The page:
Henderson et al v. Chase Home Finance LLC

Filing 147

ORDER that Defendant's 135 Motion for Summary Judgment is granted in part and denied in part as follows: Mrs. Henderson does not have standing to assert a claim for defamation against Defendant Chase (Count II). She does have standing to ass ert claims for Fraudulent Concealment (Count I); Violations of Arizona Revised Statutes section 44- 1521(Count IV); Fraud (Count V); Negligent Misrepresentation (Count VIII); and Violations of the Fair Credit Reporting Act (Count III) against Defendant Chase. Further, Plaintiffs cannot recover damages for claims properly belonging to ALS and CLG. The Motion for Summary Judgment is denied in all other respects. Signed by Judge James A Teilborg on 9/11/2012.(LFIG)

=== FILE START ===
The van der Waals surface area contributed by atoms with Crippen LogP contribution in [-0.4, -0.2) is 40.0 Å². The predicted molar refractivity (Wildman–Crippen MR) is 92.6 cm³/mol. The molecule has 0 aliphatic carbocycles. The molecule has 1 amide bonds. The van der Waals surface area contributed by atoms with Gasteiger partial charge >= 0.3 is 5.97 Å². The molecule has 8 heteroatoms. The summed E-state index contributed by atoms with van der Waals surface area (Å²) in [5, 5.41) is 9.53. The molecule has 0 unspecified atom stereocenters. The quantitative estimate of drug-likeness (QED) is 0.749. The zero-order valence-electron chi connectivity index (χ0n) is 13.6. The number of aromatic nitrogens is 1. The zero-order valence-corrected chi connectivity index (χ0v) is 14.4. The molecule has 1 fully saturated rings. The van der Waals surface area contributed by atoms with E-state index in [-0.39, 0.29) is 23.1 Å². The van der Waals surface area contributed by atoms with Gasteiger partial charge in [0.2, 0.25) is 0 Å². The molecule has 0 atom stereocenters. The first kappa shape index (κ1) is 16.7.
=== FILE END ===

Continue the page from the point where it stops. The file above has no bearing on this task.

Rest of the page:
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1 WO 2 3 4 5 6 IN THE UNITED STATES DISTRICT COURT 7 FOR THE DISTRICT OF ARIZONA 8 9 10 11 12 13 14 Carlton J. Henderson and Vanessa J.) ) Henderson, husband and wife, ) ) Plaintiffs, ) ) vs. ) ) ) Chase Home Finance, LLC, ) ) Defendant. ) No. CV 09-2461-PHX-JAT ORDER 15 16 17 Pending before the Court is Defendant’s Motion for Summary Judgment (Doc. 135). The Court now rules on the Motion. 18 I. BACKGROUND 19 In August 2006, Plaintiff Carlton Henderson obtained financing for the property 20 located at 30647 N. 42nd Place, Cave Creek, Arizona (the “Property”) by executing a 21 promissory note in the amount of $303,050 (Doc. 136 at ¶ 1). The promissory note was 22 secured by a Deed of Trust on the Property. (Id.). Vanessa Henderson did not sign the 23 promissory note, but did sign the Deed of Trust. (Doc. 138 at ¶ 2; Doc. 136 at Exhibit B). 24 Thereafter, the Property was transferred by Warranty Deed to Carlton and Vanessa 25 Henderson as Community Property with Right of Survivorship. (Doc. 138 at ¶ 2; Doc. 137-3 26 at Exhibit 1). 27 Sometime around August 2006, Mrs. Henderson established Arizona Legal Specialists 28 (“ALS”) as a limited liability company with the Arizona Secretary of State. (Doc. 137-2 at 1 ¶ 2; Doc. 136 at ¶ 15). Mrs. Henderson signed all of the documents filed with the Arizona 2 Secretary of State. (Doc. 137-2 at ¶ 2). Mr. Henderson was not a member or manager of 3 ALS. (Doc. 136 at ¶ 15). Nonetheless, ALS was managed and operated with Mr. 4 Henderson’s credit, community monies, and treated as a sole proprietorship on the couple’s 5 joint tax returns, which listed Mr. Henderson as the primary earner. (Doc. 137-2 at ¶ 2). 6 In January 2009, the Hendersons expanded their business into Southern California, 7 where they operated a limited liability company under the name California Legal Group 8 (“CLG”). (Doc. 137-2 at ¶ 17; Doc. 136 at ¶ 18). CLG was funded with community 9 resources. (Doc. 137-2 at ¶ 17). The Hendersons purchased equipment, hired paralegals, 10 and leased offices for employee access and training for CLG. (Doc. 137-2 at ¶ 18). The 11 Hendersons also purchased licenses, bonds, made payments to paralegals, and spent money 12 on marketing services. (Doc. 137-2 at ¶ 18). Nonetheless, CLG never started doing business 13 and never received any income. (Doc. 136 at ¶¶ 19-20). The Hendersons paid their 14 mortgage and numerous personal expenses out of their ALS and CLG business checking 15 accounts. (Doc. 136 at ¶ 27; Doc. 137-2 at ¶ 3). 16 In late 2008 and early 2009, Mr. Henderson inquired as to whether he could refinance 17 his loan with Chase and was told that no such options were available to him at that time. 18 (Doc. 136 at ¶¶ 3-4; Doc. 138 at ¶¶ 3-4). In May 2009, Chase contacted Mr. Henderson and 19 told him that he was pre-approved for a loan modification and that a three month temporary 20 modification would be mailed to him. (Doc. 138 at ¶ 5; Doc. 137-1 at ¶ 3). Mr. and Mrs. 21 Henderson discussed the possible modification and agreed to consider the offer when it 22 arrived. (Doc. 137-a at ¶ 3). A few days later, Chase sent Mr. Henderson a forbearance offer 23 and trial loan modification application packet. (Doc. 136 at ¶ 5). When the packet arrived, 24 it included information that Chase had reported the mortgage account to one or more of the 25 major credit bureaus as delinquent or late. (Doc. 137-1 at ¶ 4). Before signing the 26 agreement, Mr. Henderson and his wife agreed to discuss this reporting with Chase. (Doc. 27 137-1 at ¶ 4). 28 Mr. Henderson then called Chase and asked why the forbearance indicated that he was -2- 1 delinquent and being reported to credit agencies. (Doc. 137-1 at ¶ 5). The Chase 2 representative informed Mr. Henderson that his payments were not late and not reported to 3 any credit bureau. (Doc. 137-1 at ¶ 6). The Chase representative assured Mr. Henderson 4 that, as long as he followed the terms of the forbearance, his mortgage would remain in good 5 standing and his credit would not be affected. (Doc. 137-1 at ¶ 6). 6 Mr. Henderson accepted the offer and, over the next several months, sent in 7 documents to try to obtain a loan modification from Chase. (Doc. 136 at ¶ 6). Mr. 8 Henderson made all of the payments due under the forbearance agreement, believing it to be 9 a trial modification of his loan. (Doc. 138 at ¶ 7). In mid-June, Mr. Henderson received a 10 late mortgage account statement from Chase that informed him that late fees and penalties 11 had been assessed. (Doc. 137-5 at ¶ 9). Mr. Henderson contacted customer services and was 12 told that it was a computer generated error and that he should not worry. (Doc. 137-5 at ¶ 13 9). 14 Thereafter, Mr. and Mrs. Henderson received notice that their credit lines were being 15 decreased and one credit line was frozen and the account closed. (Doc. 137-1 at ¶ 10). A 16 Chase representative again informed Mr. Henderson that the forbearance had been granted, 17 so the mortgage account information would not affect the loan status, the pending 18 modification, or his credit. (Doc. 137-1 at ¶ 11). At the end of July 2009, Mr. Henderson 19 received a mortgage statement from Chase, which reflected that late charges and other fees 20 had accumulated due to the forbearance agreement. (Doc. 137-1 at ¶ 14). When Mr. 21 Henderson called, he was again told that the statement was computer generated and not to 22 worry as long as he made timely forbearance payments. (Doc. 137-1 at ¶ 14). 23 In August 2009, Mr. Henderson received a letter from Chase stating that he was in 24 default on his loan because he failed to make the required payments. (Doc. 137-1 at ¶ 15). 25 The following day, Mr. Henderson spoke with a Chase representative who advised him to 26 ignore the default notice because there was a backlog of modification requests and to 27 continue to make the forbearance payments. (Doc. 137-1 at ¶ 17). A few days later, Mr. 28 Henderson received an alert from Equifax Information Systems (“Equifax”), which informed -3- 1 him that his credit score had decreased by sixty points and identified Chase Home Mortgage, 2 LLC as the responsible party. (Doc. 137-1 at ¶ 18). Chase refused to correct the negative 3 reporting. (Doc. 137-1 at ¶¶ 20-21). 4 Plaintiffs filed suit in Maricopa County Superior Court. Defendant timely removed 5 to this Court. In their Complaint, Plaintiffs made claims of: fraudulent concealment (Count 6 I), libel (Count II), Violations of the Fair Credit Reporting Act (Count III), Violations of 7 Arizona Revised Statutes section 44-1521 (Count IV), Fraud (Count V), Constructive Fraud 8 (Count VI), tortious interference with contract (Count VII), and negligent misrepresentation 9 (Count VIII). Plaintiffs also sought a preliminary injunction to prevent Chase from 10 continuing to falsely report that their mortgage was delinquent. Defendant then moved to 11 dismiss Counts I, IV, V, VI, VII, and VIII of Plaintiffs’ Complaint. The Court granted 12 dismissal of Counts VI (Constructive Fraud) and VII (tortious interference with contract) and 13 denied the motion to dismiss in all other respects. The Court also granted Plaintiffs’ Motion 14 for Preliminary Injunction. 15 Defendant now moves for summary judgment on the remaining counts in Plaintiffs’ 16 Complaint. Defendant claims it is entitled to summary judgment on all claims asserted by 17 Mrs. Henderson because she does not have standing to allege the claims asserted against 18 Chase because Mrs. Henderson was not a borrower with Chase. Defendant further claims 19 that it is entitled to summary judgment on all claims asserted by Mr. Henderson because (1) 20 Mr. Henderson has not presented evidence of causation and (2) Mr. Henderson’s damages 21 are too speculative. The Court will address each of Defendant’s arguments in turn. 22 II. 23 Summary judgment is appropriate when “the movant shows that there is no genuine 24 dispute as to any material fact and the movant is entitled to judgment as a matter of law.” 25 Fed.R.Civ.P. 56(a). “A party asserting that a fact cannot be or is genuinely disputed must 26 support that assertion by . . . citing to particular parts of materials in the record, including 27 depositions, documents, electronically stored information, affidavits, or declarations, 28 stipulations . . . admissions, interrogatory answers, or other materials,” or by “showing that LEGAL STANDARD -4- 1 materials cited do not establish the absence or presence of a genuine dispute, or that an 2 adverse party cannot produce admissible evidence to support the fact.” 3 56(c)(1)(A)&(B). Thus, summary judgment is mandated “against a party who fails to make 4 a showing sufficient to establish the existence of an element essential to that party’s case, and 5 on which that party will bear the burden of proof at trial.” Celotex Corp. v. Catrett, 477 U.S. 6 317, 322 (1986). Id. at 7 Initially, the movant bears the burden of pointing out to the Court the basis for the 8 motion and the elements of the causes of action upon which the non-movant will be unable 9 to establish a genuine issue of material fact. Id. at 323. The burden then shifts to the 10 non-movant to establish the existence of material fact. Id. The non-movant “must do more 11 than simply show that there is some metaphysical doubt as to the material facts” by 12 “com[ing] forward with ‘specific facts showing that there is a genuine issue for trial.’” 13 Matsushita Elec. Indus. Co. v. Zenith Radio Corp., 475 U.S. 574, 586–87 (1986) (quoting 14 Fed.R.Civ.P. 56(e) (1963) (amended 2010)). A dispute about a fact is “genuine” if the 15 evidence is such that a reasonable jury could return a verdict for the nonmoving party. 16 Anderson v. Liberty Lobby, Inc., 477 U.S. 242, 248 (1986). In the summary judgment 17 context, the Court construes all disputed facts in the light most favorable to the non-moving 18 party. Ellison v. Robertson, 357 F.3d 1072, 1075 (9th Cir. 2004). 19 20 III. ANALYSIS A. Standing 21 Defendant first argues that Mrs. Henderson does not have standing to bring any of the 22 claims because all of Chase’s actions were directed toward Mr. Henderson and the loan that 23 Mr. Henderson had with Chase. In response, Plaintiffs’ concede that Mrs. Henderson does 24 not have standing to assert a defamation claim against Chase (Count II), but argue that she 25 does have standing to assert claims for fraudulent concealment, violations of the Fair Credit 26 Reporting Act, Violations of Arizona Revised Statutes section 44-1521, Fraud, and Negligent 27 Misrepresentation. The Court will analyze whether Mrs. Henderson has standing to assert 28 any or all of these claims against Chase. -5- 1 2 Fraudulent Concealment (Count I); Violations of Arizona Revised Statutes section 44-1521(Count IV); Fraud (Count V); Negligent Misrepresentation (Count VIII) 3 Plaintiffs claim that Defendant fraudulently concealed pertinent facts pertaining to the 4 forbearance agreement. Arizona courts recognize the tort of fraudulent concealment, and 5 define it as follows: “[o]ne party to a transaction who by concealment or other action 6 intentionally prevents the other from acquiring material information is subject to the same 7 liability to the other, for pecuniary loss as though he had stated the nonexistence of the matter 8 that the other was thus prevented from discovering.” Wells Fargo Bank v. Ariz. Laborers, 9 Teamsters & Cement Masons Local No. 395 Pension Trust Fund, 38 P.3d 12, 34 (Ariz. 2002) 10 i. (quotation omitted). 11 Defendant argues that Plaintiffs have not alleged that Chase fraudulently concealed 12 information from Mrs. Henderson and, thus, she does not have standing to assert a claim for 13 fraudulent concealment. In response, Plaintiffs argue that (1) Mrs. Henderson did have 14 conversations with Chase regarding Mr. Henderson’s loan, and (2) because Chase was aware 15 that Arizona is a community property state and that Mrs. Henderson’s community interest 16 in the property was encumbered by Mr. Henderson’s loan, any information that was 17 fraudulently concealed from Mr. Henderson was also fraudulently concealed from Mrs. 18 Henderson. 19 First, Plaintiffs have failed to state with sufficient particularity that any information 20 was fraudulently concealed from Mrs. Henderson in any conversations Mrs. Henderson may 21 have directly had with Defendant’s representatives. However, it is undisputed that Mr. 22 Henderson consulted with Mrs. Henderson, based on the information that he learned from 23 Chase, in deciding whether to agree to a loan modification or forbearance. It is undisputed 24 that any decision Mr. Henderson made with regard to his loan could affect Mrs. Henderson’s 25 community interest in the Property. It is undisputed that, based on the information provided 26 by Chase, Mr. and Mrs. Henderson decided together to enter into the loan 27 modification/forbearance. Further, it is undisputed that Chase required Mrs. Henderson to 28 sign the Deed of Trust so that Mr. Henderson’s loan was secured by the Property in its -6- 1 entirety, as Arizona is a community property state. 2 Finally, as discussed in more detail below, Mrs. Henderson has alleged that she 3 suffered a pecuniary loss based on Chases’s fraudulent concealment of information regarding 4 the loan modification/forbearance. Accordingly, Mrs. Henderson has standing to assert a 5 claim of fraudulent concealment (Count I). 6 For the same reasons that Mrs. Henderson has standing to assert a claim for fraudulent 7 concealment, the Court finds that, under the circumstances of this case, Mrs. Henderson also 8 has standing to assert claims against Defendant for violations of Arizona Revised Statutes 9 section 44-1521(Count IV),1 Fraud (Count V), and Negligent Misrepresentation (Count VIII). 10 As discussed above, Mr. Henderson consulted with Mrs. Henderson before agreeing 11 to the loan modification/forbearance based on the information provided and not provided by 12 Defendant. Mr. Henderson knew that Mrs. Henderson’s interest in the property could be 13 significantly affected by any changes made to the loan that was secured by the property. 14 Chase also knew that Mrs. Henderson’s interest could be affected by any changes made to 15 the loan that was secured by the property. Defendant has presented no evidence that Mr. 16 Henderson would have accepted the loan modification/forbearance without his wife’s 17 approval and, in fact, Mr. Henderson did not accept the loan modification/forbearance 18 without his wife’s approval. Further, Mrs. Henderson relied on the information given and 19 20 1 The Arizona Consumer Fraud Act provides a private cause of action for 21 22 23 24 25 26 27 28 [t]he act, use or employment by any person of any deception, deceptive act or practice, fraud, false pretense, false promise, misrepresentation, or concealment, suppression or omission of any material fact with intent that others rely upon such concealment, suppression or omission, in connection with the sale or advertisement of any merchandise whether or not any person has in fact been misled, deceived or damaged thereby, is declared to be an unlawful practice. Ariz. Rev. Stat. Ann. § 44-1522(A); Sellinger v. Freeway Mobile Home Sales, Inc., 521 P.2d 1119, 1122 (Ariz. 1974). -7- 1 withheld from Mr. Henderson in jointly making the decision to accept the loan 2 modification/forbearance. 3 Under these circumstances, Mrs. Henderson has standing to assert a claim under the 4 Arizona Consumer Fraud Act as she had alleged that Defendant made “a misrepresentation, 5 or concealment, suppression or omission of any material fact with intent that others rely upon 6 such concealment, suppression or omission, in connection with the sale or advertisement of 7 any merchandise.” Ariz. Rev. Stat. Ann. § 44-1522(A) (emphasis added). Mrs. Henderson 8 has demonstrated that Chase should have known that she would rely on the information and 9 that she did, indeed, rely on the information when jointly deciding with her husband that they 10 11 12 should agree to the loan modification/forbearance. Likewise, Mrs. Henderson has standing to assert a claim for fraudulent misrepresentation against Defendant. 13 16 One who makes a fraudulent misrepresentation is subject to liability to the persons or class of persons whom he intends or has reason to expect to act or to refrain from action in reliance upon the misrepresentation, for pecuniary loss suffered by them through their justifiable reliance in the type of transaction in which he intends or has reason to expect their conduct to be influenced. 17 RESTATEMENT (SECOND) OF TORTS § 531 (emphasis added). Again, Defendant allegedly 18 made a fraudulent misrepresentation to Mr. Henderson and intended or had reason to expect 19 (because it knew Mrs. Henderson’s interest in the Property would be affected by such a 20 decision) that this would cause Mrs. Henderson to act in advising her husband to enter into 21 the forbearance/loan modification. Further, Mrs. Henderson has alleged, as discussed more 22 fully below, that she suffered a pecuniary loss as a result of such justifiable reliance. Under 23 these circumstances, Mrs. Henderson has standing to assert a claim for fraudulent 24 misrepresentation against Defendant. 14 15 25 Similarly, Mrs. Henderson has standing to assert a claim of negligent 26 misrepresentation against Defendant. Under Arizona law, negligent misrepresentation is 27 defined as: 28 (1) One who, in the course of his business, profession or -8- employment, or in any other transaction in which he has a pecuniary interest, supplies false information for the guidance of others in their business transactions, is subject to liability for pecuniary loss caused to them by their justifiable reliance upon the information, if he fails to exercise reasonable care or competence in obtaining or communicating the information. (2) Except as stated in Subsection (3), the liability stated in Subsection (1) is limited to loss suffered (a) by the person or one of a limited group of persons for whose benefit and guidance he intends to supply the information or knows that the recipient intends to supply it; and (b) through reliance upon it in a transaction that he intends the information to influence or knows that the recipient so intends or in a substantially similar transaction . . . . 1 2 3 4 5 6 7 8 9 10 11 12 13 Mur-Ray Management Corp. v. Founders Title Co.,819 P.2d 1003, 1008-1009 (Ariz. Ct. App. 1991) (quoting RESTATEMENT (SECOND) OF TORTS § 552) (emphasis added). For the same reasons Mrs. Henderson has standing to assert a claim for fraudulent misrepresentation, she likewise has standing to assert a claim for negligent misrepresentation. ii. 14 Violations of the Fair Credit Reporting Act (Count III) 15 Defendant argues that Mrs. Henderson does not have standing to assert a claim for 16 violations of the Fair Credit Reporting Act because her credit was unaffected by any 17 reporting by Chase. It is undisputed that Mrs. Henderson’s personal credit rating was 18 unaffected any reports made by Chase. See Doc. 135 at 8. Mrs. Henderson argues, however, 19 that her interests were adversely affected by the adverse reporting of Mr. Henderson’s credit 20 within the meaning of 15 U.S.C. § 1681a2 because she was listed as an authorized user on 21 one of Mr. Henderson’s accounts. (Doc. 137-3 at Exhibit 14). Mrs. Henderson argues that 22 the account that she was an authorized user on was closed due to Chase’s adverse reporting 23 of Mr. Henderson’s credit and, as a result, she lost access to $10,000 in credit. (Id.). 24 The Ninth Circuit Court of Appeals has not directly addressed the issue of spousal 25 26 27 28 2 The term ‘consumer report’ is defined as “any written, oral, or other communication of any information . . . bearing on a consumer’s credit worthiness, credit standing, credit capacity, character, general reputation, personal characteristics, or mode of living . . . .” 15 U.S.C.A. § 1681a(d)(1). -9- 1 standing under the Fair Credit Reporting Act. In the absence of guidance from the Court of 2 Appeals, this Court agrees with various district and circuit courts that have found that a 3 spouse may have standing for violations of the Fair Credit Reporting Act “when a credit 4 report damages that party’s individual credit worthiness.” Williams v. Equifax Credit 5 Information Services, 892 F.Supp. 951, 954-955 (E.D. Mich. 1995); Soghomonian v. U.S., 6 278 F.Supp.2d 1151, 1166 -1169 (E.D. Cal. 2003) vacated due to stipulation of parties by 7 No. Civ.F 99 CV 5773 SMS, 2005 WL 1972594, at *1 (E.D. Cal. June 20, 2005); 8 Koropoulos v. Credit Bur., Inc. 734 F.2d 37 (D.C. Cir. 1984); Barron v. Trans Union Corp., 9 82 F.Supp.2d 1288, 1297 (M.D. Ala. 2000) (holding that where wife showed that she 10 suffered an initial injury based on false information in her husband’s credit report, she had 11 standing to assert a claim under the Fair Credit Reporting Act); Washington v. CSC Credit 12 Services, Inc., 194 F.R.D. 244, 252 (E.D. La. 2000) (agreeing with rule stated by other courts 13 that “a wife has standing to bring suit against a consumer reporting agency for failure to 14 follow reasonable procedures to assure the maximum possible accuracy of information in her 15 husband’s consumer report only where the release of inaccurate information in the husband’s 16 report negatively affected the wife’s credit worthiness.”) (internal citations omitted); see also 17 Spencer v. Spencer, 52 Fed.Appx. 874, 875-876, 2002 WL 31685770, at *1 (9th Cir. 2002). 18 In this case, Plaintiffs’ expert claims that Mrs. Henderson was denied access to 19 $10,000 in credit based on the false reporting of Mr. Henderson’s credit. Defendant does not 20 dispute that Mrs. Henderson was an authorized user on the account and that she no longer 21 had access to the credit line after the false reporting. If the jury finds that the credit line was 22 reduced as a result of the false reporting of Mr. Henderson’s credit, Mrs. Henderson would 23 have a claim under the Fair Credit Reporting Act as a result of this injury. See Barron, 82 24 F.Supp. at 1297n.1 (finding it “inconsequential” that “after Plaintiffs were denied joint 25 credit,” the wife, who was harmed by the false reporting of her husband’s credit, “qualified 26 for credit on her own.”). It would circumvent the legislative intent behind the Fair Credit 27 Reporting Act to disallow Mrs. Henderson’s claim, in the face of “the realities of shared 28 expenses, shared liabilities, and in this case shared injury.” Conley v. TRW Credit Data, 381 - 10 - 1 F.Supp. 473 (N.D. Ill. 1974). 2 Accordingly, the Court finds that, under the circumstances of this case, Mrs. 3 Henderson has standing to assert a claim against Defendant under the Fair Credit Reporting 4 Act. 5 B. Damages 6 Defendant next argues that Mr. Henderson has asserted no damages because he seeks 7 lost profits and damages of two limited liability companies, Arizona Legal Specialists, LLC 8 and California Legal Specialists. Defendant argues that, because Arizona Legal Specialists 9 LLC and California Legal Specialists are not parties to this lawsuit, no one can assert 10 damages on their behalf. Further, Defendant argues that Mr. Henderson was merely an 11 independent contractor of ALS and Mrs. Henderson was the sole member of both Arizona 12 Legal Specialists and California Legal Specialists, so that, even if members could sue for 13 damages sustained to the limited liability company, Mr. Henderson has not shown any 14 damages. 15 Defendant next argues that Mr. Henderson’s personal damages cannot be ascertained 16 because Mr. and Mrs. Henderson co-mingled their personal and business finances and it is 17 “impossible to separate any monetary losses suffered from Mr. Henderson from losses 18 suffered from Mrs. Henderson or the businesses themselves.” (Doc. 135 at 12). Finally, 19 Defendant argues that, even if lost profits were recoverable by Mr. Henderson, they are too 20 speculative. 21 In response, Plaintiffs argue that neither ALS or CLG were actually operated as 22 limited liability companies because “all of [P]laintiffs’ financial affairs were operated as a 23 single financial whole.” (Doc. 137 at 12). Plaintiffs did not observe corporate formalities, 24 CLG and ALS did not file separate tax returns, but their gains and losses were reported as 25 part of schedule C attached to the joint tax return filed by Plaintiffs. Further, although there 26 were bank accounts maintained under the name of the companies, the taxpayer identification 27 number associated with those accounts was that of Mr. Henderson. Further, the businesses 28 were funded with a combination of community funds and the credit was obtained in Mr. - 11 - 1 Henderson’s name. Although neither Mr. or Mrs. Henderson received a paycheck from the 2 business, any profits made by the businesses would have directly benefitted the marital 3 community in the form of reinvestment or by way of profits paid to Mr. and Mrs. Henderson. 4 Under Arizona law, “[a] member of a limited liability company, solely by reason of 5 being a member, is not a proper party to proceedings by or against a limited liability 6 company unless the object is to enforce a member’s right against or liability to the limited 7 liability company or except as provided in this chapter.” Ariz. Rev. Stat. Ann. § 29-656. 8 Accordingly, only a limited liability company can assert damages that it incurred as a result 9 of Defendant’s conduct. 10 It appears Plaintiffs are arguing that the Court should do something akin to “piercing 11 the corporate veil” of the LLC to allow them to assert the damages of CLG and ALS that 12 were allegedly caused by Defendant. Plaintiff has cited to no authority or test that would 13 allow the Court to pierce the corporate veil in such a situation. Further, in her declaration, 14 Mrs. Henderson states that ALS was dissolved and later organized as a California Limited 15 Liability Company. (Doc. 137-2 at ¶ 21). Accordingly, it appears that the California Limited 16 Liability Company is the proper entity to assert any claims against Defendant on behalf of 17 CLG and ALS and Plaintiffs do not have standing to do so. 18 Nonetheless, Defendant has not attempted to brief to the Court which specific 19 damages asserted by Plaintiffs belong to CLG and ALS and which damages belong to 20 Plaintiffs. Rather, Defendant has generally asserted that the “majority of damages sought are 21 lost profits and lost opportunities of two limited liabilities companies,” which must bring 22 their claims in their own names. (Doc. 135 at 10). This does not assist the Court in 23 determining that certain damages belong solely to CLG and ALS and should be excluded. 24 Plaintiffs’ expert has provided a specific breakdown of damages suffered by Plaintiffs and 25 CLG and ALS. (See Doc. 137-3 at Exhibit 13). Accordingly, while the Court agrees that 26 only CLG and ALS can recover damages for injuries suffered solely by those entities, it is 27 a question of fact for the jury which damages were incurred solely by the limited liability 28 companies and which damages were incurred by Plaintiffs. - 12 - 1 Further, Defendants argue that any damages incurred by Mr. and Mrs. Henderson are 2 too speculative. Plaintiffs have provided the report of their expert, John R. Ulzheimer, who 3 quantifies the damages incurred by Plaintiffs. Defendants have not shown that Mr. 4 Ulzheimer’s opinion is not based on credible evidence and it is not this Court’s function to 5 weigh the evidence. Accordingly, if the jury finds in favor the Hendersons, the amount of 6 damages that they are entitled to is a question of fact for the jury. 7 Further, while Defendants attempt to argue that Mr. Henderson has no damages, 8 Defendants do not address why Mr. Henderson is not entitled to statutory damages as 9 provided for in the Fair Credit Reporting Act. See 15 U.S.C.A. § 1681n. C. 10 Causation 11 Defendant argues that the failure of ALS and CLG cannot be attributed to any actions 12 of Chase because Mrs. Henderson could have continued to operate the businesses by 13 obtaining credit in her own name or borrowing money from her parents and, thus, Plaintiffs 14 have not shown that any damages they sustained were incurred as a result of Chase’s adverse 15 reporting . In his report, Plaintiffs’ expert claims that Plaintiffs sustained damages due to lost 16 access to capital. The extent of those damages and the amount of those damages are 17 questions of fact for the jury. 18 Defendant also argues that Mr. Henderson has failed to show causation between any 19 actions of Chase and his alleged emotional distress. Mr. Henderson has produced invoices 20 of three counselors3 and testifies that he went to see the counselors based on Chase’s negative 21 22 23 24 25 26 27 28 3 In its Motion for Summary Judgment and its Reply in Support of its Motion for Summary Judgment, Defendant takes conflicting positions as to whether Mr. Henderson submitted invoices documenting his visits to counselors. Compare Doc. 135 at 13-14 (“Mr. Henderson has presented invoices showing that he visited three counselors . . . .”) with Doc. 143 at 5 (“In any event, Mr. Henderson has not submitted any billing statements or records from a counselor or counseling agency.”). Because the argument that Mr. Henderson has not produced invoices from his counselors was first made in Defendant’s reply, the Court will not address this argument. See Smith v. Arizona, No. CV 11-1437-PHX-JAT, 2012 WL 3108818, at *4 (D. Ariz. July 31, 2012) (stating that the Court will not address arguments first raised in reply because it deprives the nonmoving party of the opportunity to respond.) - 13 - 1 reporting of his credit information. Mr. Henderson also claims that he has difficult sleeping 2 and worries about the future because of Chases’s actions. (Doc. 137-1 at ¶ 38). There is no 3 question that “[t]he FCRA permits ‘recovery for emotional distress and humiliation.’” Drew 4 v. Equifax Information Services, LLC, __F.3d __, 2012 WL 3186110, at *6 (9th Cir. 2012) 5 (quoting Guimond v. Trans Union Credit Info. Co., 45 F.3d 1329, 1333 (9th Cir. 1995)). 6 Defendant argues that several other stressors in Mr. Henderson’s life could have caused his 7 emotional distress and he has presented no evidence that such distress was caused by 8 Defendant’s actions. The Court finds that there is an issue of material fact as to whether 9 Defendant caused Mr. Henderson’s emotional distress. 10 Finally, Defendant argues that the Hendersons have failed to demonstrate that they 11 are entitled to punitive damages under the Arizona Consumer Fraud Act. Further, Defendant 12 asserts that the only claim for which Plaintiffs sought punitive damages was the Arizona 13 Consumer Fraud Act claim. Plaintiff argues that it did not limit punitive damages to its 14 Arizona Consumer Fraud Act claim. The Amended Complaint establishes that Plaintiffs’ 15 request for punitive damages was not limited to its Arizona Consumer Fraud Act claim. 16 Accordingly, the Court will solely address Defendant’s argument that Plaintiffs cannot 17 seek punitive damages on their Arizona Consumer Fraud Act claim. Plaintiffs have the 18 burden of proving by clear and convincing evidence that Defendant acted with an “evil 19 mind” in order to recover punitive damages under Arizona law. See Nardelli v. Metropolitan 20 Group Prop. and Casualty Ins. Co., 277 P.3d 789, 801 (Ariz. Ct. App. 2012). 21 In this case, Defendant has not disputed the facts presented that Chase fraudulently 22 concealed information from Mr. Henderson to induce him to enter into a forbearance and 23 then repeatedly lied to Mr. Henderson when he inquired as to whether his credit was affected 24 and whether he was incurring late fees or damaging his credit. Under these facts, the jury 25 could find that the Hendersons are entitled to punitive damages on their Arizona Consumer 26 Fraud Act claim. 27 28 (internal quotation and citation omitted). - 14 - 1 D. Defendants’ Objections 2 The Court will briefly address Defendant’s objections to Plaintiffs’ evidence. The 3 Court did not rely on the following exhibits submitted by Plaintiffs in deciding the Motion 4 for Summary Judgment: (1) Exhibit 5, Excerpts from the Supplemental Report of the Fraud 5 Examiner and CPA Time D. Tribe of Epps Forensic Consulting, PLLC,” (2) Exhibit 18, a 6 portion of an operating agreement, (3) Exhibit 19, Articles of Organization, (4) Exhibit 21, 7 a statement from Vanessa Henderson’s mother. Because the Court did not consider this 8 evidence, any objections to it are deemed moot without prejudice to such objections being 9 re-raised at trial. Finally, to the extent that Defendant requests that information be stricken 10 from Plaintiffs’ Response to the Motion for Summary Judgment, such request is denied. 11 IV. 12 Based on the foregoing, Defendant’s Motion for Summary Judgment (Doc. 135) is 13 CONCLUSION granted in part and denied in part as follows: 14 Mrs. Henderson does not have standing to assert a claim for defamation against 15 Defendant Chase (Count II). Mrs. Henderson does have standing to assert claims for 16 Fraudulent Concealment (Count I); Violations of Arizona Revised Statutes section 44- 17 1521(Count IV); Fraud (Count V); Negligent Misrepresentation (Count VIII); and 18 Violations of the Fair Credit Reporting Act (Count III) against Defendant Chase. Further, 19 Plaintiffs cannot recover damages for claims properly belonging to ALS and CLG. The 20 Motion for Summary Judgment is denied in all other respects. 21 DATED this 11th day of September, 2012. 22 23 24 25 26 27 28 - 15 -